There's no language or violence (Bess showcases a bruise that she claims came from her husband beating her with a stick) but sexual content is heavy. Georgiana's husband disrobes her on their wedding night, showing us hints of nudity, and what follows is an awkward, embarrassing consummation scene that is short but rather painful to watch. After a violent argument, the Duke storms into his wife's room and forces her onto a bed. We see them struggling briefly before her screams permeate the hall. It's apparent from her reaction what transpired, and a child results from it. Georgiana comes across a naked woman leaving her husband's room (brief backside nudity), and shares a fairly graphic, long, clothed sex scene with Charles. There's a spattering of "intercourse" related dialogue, but most disconcerting was a scene in which Bess comes on to Georgiana by pretending to be Charles. The length, intimacy, and reactions came across strongly as catering to a heavy-handed lesbian element.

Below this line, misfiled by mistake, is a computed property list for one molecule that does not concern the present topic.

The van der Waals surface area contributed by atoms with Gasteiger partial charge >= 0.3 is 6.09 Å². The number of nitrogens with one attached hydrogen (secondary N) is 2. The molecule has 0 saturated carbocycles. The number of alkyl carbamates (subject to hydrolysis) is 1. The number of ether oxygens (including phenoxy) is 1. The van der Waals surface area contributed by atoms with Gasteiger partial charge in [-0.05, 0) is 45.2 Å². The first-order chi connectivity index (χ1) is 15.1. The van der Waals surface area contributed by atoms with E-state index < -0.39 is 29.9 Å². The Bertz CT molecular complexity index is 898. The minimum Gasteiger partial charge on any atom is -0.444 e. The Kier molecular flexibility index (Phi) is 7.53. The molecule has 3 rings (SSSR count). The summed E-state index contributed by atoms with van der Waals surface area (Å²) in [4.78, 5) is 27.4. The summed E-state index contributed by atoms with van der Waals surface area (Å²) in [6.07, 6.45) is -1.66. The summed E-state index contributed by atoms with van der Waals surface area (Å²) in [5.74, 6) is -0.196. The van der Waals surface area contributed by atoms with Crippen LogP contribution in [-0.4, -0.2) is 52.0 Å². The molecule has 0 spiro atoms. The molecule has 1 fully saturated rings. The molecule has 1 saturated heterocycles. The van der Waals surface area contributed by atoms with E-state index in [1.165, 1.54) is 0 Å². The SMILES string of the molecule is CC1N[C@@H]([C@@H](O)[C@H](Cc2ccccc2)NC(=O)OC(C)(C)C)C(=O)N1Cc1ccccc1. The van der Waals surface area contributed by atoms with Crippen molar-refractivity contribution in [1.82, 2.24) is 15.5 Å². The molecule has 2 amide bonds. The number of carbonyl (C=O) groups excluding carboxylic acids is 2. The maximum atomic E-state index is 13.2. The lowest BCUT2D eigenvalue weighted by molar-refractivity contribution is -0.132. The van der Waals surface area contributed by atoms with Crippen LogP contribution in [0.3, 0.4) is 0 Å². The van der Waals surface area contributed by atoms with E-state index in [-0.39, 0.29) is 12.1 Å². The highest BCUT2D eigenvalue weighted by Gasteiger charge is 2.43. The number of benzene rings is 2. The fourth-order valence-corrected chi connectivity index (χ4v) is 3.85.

Having said that, the film is quite remarkable in all other respects. Knowing almost nothing about Georgiana, I found that Knightley's very emotional, raw depiction of her was ultimately heart-wrenching. I will admit up front that I have always enjoyed watching that young actress, but never have been very inspired by her performance ... until now. Her Georgiana is extremely good, and actually brought me to tears on one occasion. The unfairness of her situation and the impossible impasse her husband maintained painted her as a very realistic, very wronged woman. Even though I morally disapprove of certain of her decisions, I can also somewhat understand them, which is a testament to both the strength of the screenplay and the cast, that they helped me see beyond the surface. Fiennes has always been a favorite of mine, both as a dashing hero and often as a scoundrel, and here he is complex and frustrating. The Duke is eternally bored, rather mean-spirited at times and yet also quite human, even remorseful for certain of his actions. It was a film that I cannot recommend due to its numerous inappropriate instances, but that also left me haunted by the past, and grateful to live in a modern society where there are no such things as arranged marriages.